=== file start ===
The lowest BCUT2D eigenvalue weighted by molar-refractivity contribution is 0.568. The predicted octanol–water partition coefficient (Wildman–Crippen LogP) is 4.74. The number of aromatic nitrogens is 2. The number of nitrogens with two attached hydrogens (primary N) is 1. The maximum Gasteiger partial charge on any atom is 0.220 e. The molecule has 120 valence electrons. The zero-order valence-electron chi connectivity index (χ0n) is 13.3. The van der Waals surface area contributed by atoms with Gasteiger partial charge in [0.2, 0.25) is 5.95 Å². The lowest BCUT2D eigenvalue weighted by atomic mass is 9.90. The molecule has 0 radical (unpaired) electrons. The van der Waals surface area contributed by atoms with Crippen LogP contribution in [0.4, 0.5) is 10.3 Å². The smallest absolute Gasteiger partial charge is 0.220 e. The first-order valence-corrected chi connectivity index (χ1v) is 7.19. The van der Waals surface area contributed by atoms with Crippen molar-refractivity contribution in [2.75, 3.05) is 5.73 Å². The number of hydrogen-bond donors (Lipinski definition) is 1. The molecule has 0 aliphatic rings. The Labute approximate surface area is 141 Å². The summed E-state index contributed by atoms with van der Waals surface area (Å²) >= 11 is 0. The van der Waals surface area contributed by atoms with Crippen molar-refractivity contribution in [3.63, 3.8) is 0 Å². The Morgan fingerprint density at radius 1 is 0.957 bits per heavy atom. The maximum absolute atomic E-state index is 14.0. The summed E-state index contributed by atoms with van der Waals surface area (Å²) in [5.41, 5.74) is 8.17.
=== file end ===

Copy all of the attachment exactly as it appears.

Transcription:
The lowest BCUT2D eigenvalue weighted by molar-refractivity contribution is 0.568. The predicted octanol–water partition coefficient (Wildman–Crippen LogP) is 4.74. The number of aromatic nitrogens is 2. The number of nitrogens with two attached hydrogens (primary N) is 1. The maximum Gasteiger partial charge on any atom is 0.220 e. The molecule has 120 valence electrons. The zero-order valence-electron chi connectivity index (χ0n) is 13.3. The van der Waals surface area contributed by atoms with Gasteiger partial charge in [0.2, 0.25) is 5.95 Å². The lowest BCUT2D eigenvalue weighted by atomic mass is 9.90. The molecule has 0 radical (unpaired) electrons. The van der Waals surface area contributed by atoms with Crippen LogP contribution in [0.4, 0.5) is 10.3 Å². The smallest absolute Gasteiger partial charge is 0.220 e. The first-order valence-corrected chi connectivity index (χ1v) is 7.19. The van der Waals surface area contributed by atoms with Crippen molar-refractivity contribution in [2.75, 3.05) is 5.73 Å². The number of hydrogen-bond donors (Lipinski definition) is 1. The molecule has 0 aliphatic rings. The Labute approximate surface area is 141 Å². The summed E-state index contributed by atoms with van der Waals surface area (Å²) >= 11 is 0. The van der Waals surface area contributed by atoms with Crippen molar-refractivity contribution in [3.63, 3.8) is 0 Å². The Morgan fingerprint density at radius 1 is 0.957 bits per heavy atom. The maximum absolute atomic E-state index is 14.0. The summed E-state index contributed by atoms with van der Waals surface area (Å²) in [5.41, 5.74) is 8.17.